October 26, 2009 © Thomas J. Kollenborn. All Rights Reserved.
Landmark names in the Superstition Wilderness Area have caused a considerable amount of debate in recent years. The debate results from changes in place names and landmark names from generation to generation. There will never be any real resolve to this issue because of changing generations. Place or landmark names can be here one year and gone the next.
Being a resident of the area for more than fifty years I have observed many changes in place and landmark names. The most obvious being name changes here in Apache Junction. How many of you remember County Line Road, Wilson Drive, Vineyard Road, Hickman Road, Transmission Road, Rattlesnake Drive or Sunset Drive? This name changing has also occurred in the Superstition Wilderness Area for the past one hundred years, and even continues today as new folks find a different name for a landmark or come up with their own name.
Some of these names remain and we are challenged with trying to interpret somebody else’s knowledge when it comes to search and rescue or hiking in these mountains. Jack Carlson and Elizabeth Stewart have done an excellent job with their hiking guide books for preserving place and landmark names. Their books will be around for a long time and hopefully will benefit future historians and research people, and will help stabilized the present names on landmarks. Their books are the most accurate and factual ever written on the Superstition Wilderness Area. I highly recommend them for anyone who plans to become involved with the Superstition Wilderness Area in any way from hiking to historical research.
The premises of any landmark name that leads to any kind of solution about its origin has to be based on accurate research. Ironically, most information to do with landmark and place names is based on hearsay. This material is extremely subjective and very difficult to document. Let’s study, just for moment, the most popular landmark in the Superstition Wilderness Area, other than Superstition Mountain. Even with this statement there would be controversy as to what landmark within wilderness would be the best known. Some would say Ship Rock, Flat Iron, First Water, Weaver’s Needle, and Peralta Canyon just to name a few. Let’s evaluate the name of Weaver’s Needle.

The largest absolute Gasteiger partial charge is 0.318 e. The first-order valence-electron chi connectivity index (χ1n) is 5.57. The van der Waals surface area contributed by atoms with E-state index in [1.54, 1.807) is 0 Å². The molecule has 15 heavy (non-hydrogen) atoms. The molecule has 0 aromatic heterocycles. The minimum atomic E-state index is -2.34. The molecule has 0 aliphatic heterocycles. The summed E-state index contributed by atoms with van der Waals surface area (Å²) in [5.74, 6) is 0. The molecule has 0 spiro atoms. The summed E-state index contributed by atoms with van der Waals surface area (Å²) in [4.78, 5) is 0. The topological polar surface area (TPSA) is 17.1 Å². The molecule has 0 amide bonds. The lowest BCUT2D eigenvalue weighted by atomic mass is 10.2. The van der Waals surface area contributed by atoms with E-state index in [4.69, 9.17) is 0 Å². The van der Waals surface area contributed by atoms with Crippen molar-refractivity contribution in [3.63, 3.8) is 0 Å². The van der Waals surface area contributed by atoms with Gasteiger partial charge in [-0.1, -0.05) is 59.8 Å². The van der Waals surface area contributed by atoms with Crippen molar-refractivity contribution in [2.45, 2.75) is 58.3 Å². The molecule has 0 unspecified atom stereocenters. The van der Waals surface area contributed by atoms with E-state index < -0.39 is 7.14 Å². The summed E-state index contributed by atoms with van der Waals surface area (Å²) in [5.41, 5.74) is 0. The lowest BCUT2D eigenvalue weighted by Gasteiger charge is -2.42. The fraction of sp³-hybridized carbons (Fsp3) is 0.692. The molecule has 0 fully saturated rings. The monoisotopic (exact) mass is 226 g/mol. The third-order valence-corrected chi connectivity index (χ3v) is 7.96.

This landmark is the oldest historically named landmark in the area. It was named after mountain man and guide Paulino Weaver. This prominent landmark east of Superstition Mountain has been named since 1853, however it has been called other names on maps and in a variety of stories.
Weaver’s Needle was known as Picacho Peak and Statue Mountain on various military sketch maps. These sketch maps were basically maps submitted by commanding officers who led campaigns against the Apaches in the Superstition Mountains between 1864-1878.
Arizona already has one Picacho Peak near I-10 Highway between Phoenix and Tucson. Weaver’s Needle has appeared as Statue Mountain on a couple of military sketch maps of the 1860’s. References were made of the prominent point being called Picacho as late as 1872. This reference can illustrate what happens to place names. Believe me, there have been many changes in place name during the past fifty years in our area. Recording landmark and place names for the future is very important when there is a need to do historical research about an area. Proper names help to identify a location and some of its history.
Within the Superstition Wilderness Area there are more than twenty-five hundred landmarks and place names that can bear out a systematic study. Many place names have three to five different names according to the source and the period the source lived.
The forest service wilderness management plan discourages the naming of places and landmarks within the wilderness area. However, the management office has conceded to the fact search and rescue operations would be almost impossible with recognizable landmark and place names to guide searchers. Could you imagine following instructions for a search and rescue operation in the wilderness with no names for landmarks? There also remains the distinct possibility that GPS coordinates could replace landmarks and place names in the Superstition Wilderness Area. To do this everyone would have to have GPS instrument and know how to use it. The names will survive and technology will help in the location of various landmarks and place names.
The additional argument for place and landmark names is the preservation of local history that was generated by the old cowboys; ranchers, miners, prospectors, treasure hunters and adventurers who walked and rode these hills. This history will never be lost as long as there are those of us who are interest in preserving stories of this unique region we call the Superstition Mountains of central Arizona.